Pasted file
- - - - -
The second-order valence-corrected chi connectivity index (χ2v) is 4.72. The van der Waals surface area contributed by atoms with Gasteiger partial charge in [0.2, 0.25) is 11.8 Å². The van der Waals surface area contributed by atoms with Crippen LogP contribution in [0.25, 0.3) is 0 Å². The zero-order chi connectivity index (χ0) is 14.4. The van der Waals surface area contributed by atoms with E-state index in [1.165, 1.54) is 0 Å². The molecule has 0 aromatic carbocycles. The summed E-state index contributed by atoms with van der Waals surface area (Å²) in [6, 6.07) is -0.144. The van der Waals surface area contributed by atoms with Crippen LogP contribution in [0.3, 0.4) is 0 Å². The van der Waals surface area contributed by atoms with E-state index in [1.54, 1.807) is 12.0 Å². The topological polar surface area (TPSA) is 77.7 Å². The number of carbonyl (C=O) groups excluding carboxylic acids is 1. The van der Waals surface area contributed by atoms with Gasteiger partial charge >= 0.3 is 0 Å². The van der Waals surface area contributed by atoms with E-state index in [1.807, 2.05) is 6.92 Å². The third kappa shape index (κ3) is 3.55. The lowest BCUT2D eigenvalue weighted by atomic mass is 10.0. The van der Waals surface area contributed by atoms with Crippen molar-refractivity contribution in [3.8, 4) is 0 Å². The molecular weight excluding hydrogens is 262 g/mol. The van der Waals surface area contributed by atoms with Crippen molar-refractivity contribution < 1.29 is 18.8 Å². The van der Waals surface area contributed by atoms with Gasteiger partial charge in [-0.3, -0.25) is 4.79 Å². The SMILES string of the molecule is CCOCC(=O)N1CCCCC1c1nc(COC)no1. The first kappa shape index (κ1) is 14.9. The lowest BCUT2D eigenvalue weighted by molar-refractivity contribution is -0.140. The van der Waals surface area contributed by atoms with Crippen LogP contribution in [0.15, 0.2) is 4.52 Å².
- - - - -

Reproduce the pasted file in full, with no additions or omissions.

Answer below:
The second-order valence-corrected chi connectivity index (χ2v) is 4.72. The van der Waals surface area contributed by atoms with Gasteiger partial charge in [0.2, 0.25) is 11.8 Å². The van der Waals surface area contributed by atoms with Crippen LogP contribution in [0.25, 0.3) is 0 Å². The zero-order chi connectivity index (χ0) is 14.4. The van der Waals surface area contributed by atoms with E-state index in [1.165, 1.54) is 0 Å². The molecule has 0 aromatic carbocycles. The summed E-state index contributed by atoms with van der Waals surface area (Å²) in [6, 6.07) is -0.144. The van der Waals surface area contributed by atoms with Crippen LogP contribution in [0.3, 0.4) is 0 Å². The van der Waals surface area contributed by atoms with E-state index in [1.54, 1.807) is 12.0 Å². The topological polar surface area (TPSA) is 77.7 Å². The number of carbonyl (C=O) groups excluding carboxylic acids is 1. The van der Waals surface area contributed by atoms with Gasteiger partial charge >= 0.3 is 0 Å². The van der Waals surface area contributed by atoms with E-state index in [1.807, 2.05) is 6.92 Å². The third kappa shape index (κ3) is 3.55. The lowest BCUT2D eigenvalue weighted by atomic mass is 10.0. The van der Waals surface area contributed by atoms with Crippen molar-refractivity contribution in [3.8, 4) is 0 Å². The molecular weight excluding hydrogens is 262 g/mol. The van der Waals surface area contributed by atoms with Crippen molar-refractivity contribution < 1.29 is 18.8 Å². The van der Waals surface area contributed by atoms with Gasteiger partial charge in [-0.3, -0.25) is 4.79 Å². The SMILES string of the molecule is CCOCC(=O)N1CCCCC1c1nc(COC)no1. The first kappa shape index (κ1) is 14.9. The lowest BCUT2D eigenvalue weighted by molar-refractivity contribution is -0.140. The van der Waals surface area contributed by atoms with Crippen LogP contribution in [0.15, 0.2) is 4.52 Å².